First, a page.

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Study Places Satellite TV Call Centers At The Bottom Of Customer Service Ladder

By | July 3, 2008

      [Satellite News – 07-03-08] Customer approval ratings for satellite TV call service centers fell in 2008, dropping the industry into last place among those surveyed by CFI Group, an independent research firm.
          Satellite TV approval ratings slipped 3 percent to a satisfaction rating of 68 on a scale of 100, dropping below the insurance industry, according to second annual “Contact Center Satisfaction Index.” Overall, satisfaction with industry call centers improved in the second survey, climbing 3 percent to a score of 72.
          With trends and statistics indicative of an industry that continues to underachieve in the customer service realm, the results are troubling.
          Satellite companies should take notice of the facts that threaten their loyal customer base —  fewer callers to satellite TV caller centers will recommend the company based on their experience with the contact center and 69 percent of unsatisfied callers will share their negative experience with others, the study said. A majority of unsatisfied callers, 58 percent, will consider switching their service after a single negative experience.
          “We agree the industry as a whole needs to do a much better job with customer service,” DirectTV spokesperson Robert Mercer, said in response to the report.
          Call service centers for satellite companies were judged in five categories — courteousness, clarity in speaking, interest in helping a customer, knowledge and effectiveness — and consistently have measured among the least satisfying of every industry service since it was first measured in 2001 by the University of Michigan’s American Customer Satisfaction Index. Satellite TV was one of only two industries in the survey that failed to score above an 80 in any of the five categories.
      “We noticed a lack of attention being paid to personal customer service,” said Sheri Teodoru, CEO of CFI group. “It’s part of the reason we initiated the study. Customer service is hugely important to these industries, especially now that customer retention is key in our current economic downturn.”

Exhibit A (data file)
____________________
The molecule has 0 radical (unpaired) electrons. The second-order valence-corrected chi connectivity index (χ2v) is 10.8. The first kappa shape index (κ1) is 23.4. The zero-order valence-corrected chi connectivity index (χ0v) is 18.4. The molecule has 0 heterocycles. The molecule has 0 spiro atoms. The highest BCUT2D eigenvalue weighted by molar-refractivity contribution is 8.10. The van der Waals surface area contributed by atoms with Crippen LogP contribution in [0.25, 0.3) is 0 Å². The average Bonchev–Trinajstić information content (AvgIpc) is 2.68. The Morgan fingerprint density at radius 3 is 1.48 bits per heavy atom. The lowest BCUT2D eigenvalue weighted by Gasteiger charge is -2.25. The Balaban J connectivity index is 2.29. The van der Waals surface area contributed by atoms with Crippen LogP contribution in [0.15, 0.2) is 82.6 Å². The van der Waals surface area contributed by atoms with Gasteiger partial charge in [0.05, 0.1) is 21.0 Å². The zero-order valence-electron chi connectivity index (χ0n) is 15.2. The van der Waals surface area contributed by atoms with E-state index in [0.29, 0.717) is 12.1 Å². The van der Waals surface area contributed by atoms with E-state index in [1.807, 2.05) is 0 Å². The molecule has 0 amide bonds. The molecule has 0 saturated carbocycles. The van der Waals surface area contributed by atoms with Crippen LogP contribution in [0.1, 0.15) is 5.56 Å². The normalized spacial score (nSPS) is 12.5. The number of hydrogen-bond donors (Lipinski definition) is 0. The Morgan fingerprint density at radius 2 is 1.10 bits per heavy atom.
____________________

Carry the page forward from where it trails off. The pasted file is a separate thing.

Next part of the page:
The other part of CFI’s motivation could come from the fact that all signs of trouble point towards the growing trend of outsourcing customer service employment to overseas locations. An increase in the number of satellite TV subscribers who say their calls went to centers based overseas considered them less helpful than those based in the United States, according to the analysis. Specifically, offshore call centers scored a satisfaction rating of 55 (down from a 56 in 2007) compared to a score of 68 for domestic call centers.
      John Hrusovszky, who specializes in building, training and developing customer service call centers sees the same problems for all industries. “Most outsourced personnel are very knowledgeable people,” he said. “The cultural differences, however, between American callers and foreign-service representatives can make the difference between a positive and negative experience. What may seem like a perfectly acceptable and professional response to someone in, say, India, may illicit a ‘How dare you?’ to a caller in the United States. And how do you train culture? It’s extremely difficult.”
      To reverse these trends, Hrusovszky said companies should identify the specific details of problematic issues at the source while addressing efficiency. “Customers call these services for an immediate and efficient fix,” he said. “For the industry, that’s half of the problem.”
          Poorly trained and unqualified customer service representatives also are detrimental in the troubleshooting process because they often do not understand what it is they are troubleshooting. “Especially in the satellite industry, these representatives have to be trained properly to know how the signal gets from point A to point B so they can accurately and logically diagnose the problem and be able to clearly explain the process to the customer the first time,” said Hrusovszky.
          The index reported that 21 percent of satellite subscribers in 2008 ended their call service center experience with unresolved issues. These disenfranchised customers are five times more likely to cancel service or defect. To reverse these trends in the long term, companies should focus on continual training, refresher courses and consideration to creating a quality employee base. “There are good employees and bad employees as everyone knows,” said Hrusovszky. “But it’s not always the employee’s fault. In the course of a few years there’s been a significant increase in the leaving rate [for call center employees], as high as a 60 percent from less than half of a percent a few years ago. Something is wrong here.”
          Even though companies are looking more towards Web-based troubleshooting as an easy solution, experts agree that there’s more to lose by ignoring the human aspect of customer service. “For satellite and cable TV subscribers, call center personnel often create the first and only perception of a company,” said Teodoru, who echoed the sentiments of the CFI findings by acknowledging that poor customer service reflects a poor company image. “Perception is reality, after all.”

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